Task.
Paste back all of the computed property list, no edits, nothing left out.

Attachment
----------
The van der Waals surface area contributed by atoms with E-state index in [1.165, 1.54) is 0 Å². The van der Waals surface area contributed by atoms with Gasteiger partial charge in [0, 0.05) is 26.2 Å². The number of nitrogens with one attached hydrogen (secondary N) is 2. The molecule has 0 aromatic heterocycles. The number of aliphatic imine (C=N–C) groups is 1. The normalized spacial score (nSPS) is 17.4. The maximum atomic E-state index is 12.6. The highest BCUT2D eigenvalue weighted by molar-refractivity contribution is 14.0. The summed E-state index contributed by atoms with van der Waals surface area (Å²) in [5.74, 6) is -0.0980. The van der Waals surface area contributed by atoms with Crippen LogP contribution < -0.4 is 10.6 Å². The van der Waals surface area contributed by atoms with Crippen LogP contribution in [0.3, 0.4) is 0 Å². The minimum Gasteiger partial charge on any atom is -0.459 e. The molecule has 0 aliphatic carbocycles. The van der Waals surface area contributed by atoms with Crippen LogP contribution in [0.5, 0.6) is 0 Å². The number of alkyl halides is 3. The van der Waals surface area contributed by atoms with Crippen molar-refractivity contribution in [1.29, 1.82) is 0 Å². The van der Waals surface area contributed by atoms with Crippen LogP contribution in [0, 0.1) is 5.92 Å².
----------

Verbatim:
The van der Waals surface area contributed by atoms with E-state index in [1.165, 1.54) is 0 Å². The van der Waals surface area contributed by atoms with Gasteiger partial charge in [0, 0.05) is 26.2 Å². The number of nitrogens with one attached hydrogen (secondary N) is 2. The molecule has 0 aromatic heterocycles. The number of aliphatic imine (C=N–C) groups is 1. The normalized spacial score (nSPS) is 17.4. The maximum atomic E-state index is 12.6. The highest BCUT2D eigenvalue weighted by molar-refractivity contribution is 14.0. The summed E-state index contributed by atoms with van der Waals surface area (Å²) in [5.74, 6) is -0.0980. The van der Waals surface area contributed by atoms with Crippen LogP contribution < -0.4 is 10.6 Å². The van der Waals surface area contributed by atoms with Crippen LogP contribution in [0.3, 0.4) is 0 Å². The minimum Gasteiger partial charge on any atom is -0.459 e. The molecule has 0 aliphatic carbocycles. The van der Waals surface area contributed by atoms with Crippen LogP contribution in [0.5, 0.6) is 0 Å². The number of alkyl halides is 3. The van der Waals surface area contributed by atoms with Crippen molar-refractivity contribution in [1.29, 1.82) is 0 Å². The van der Waals surface area contributed by atoms with Crippen LogP contribution in [0, 0.1) is 5.92 Å².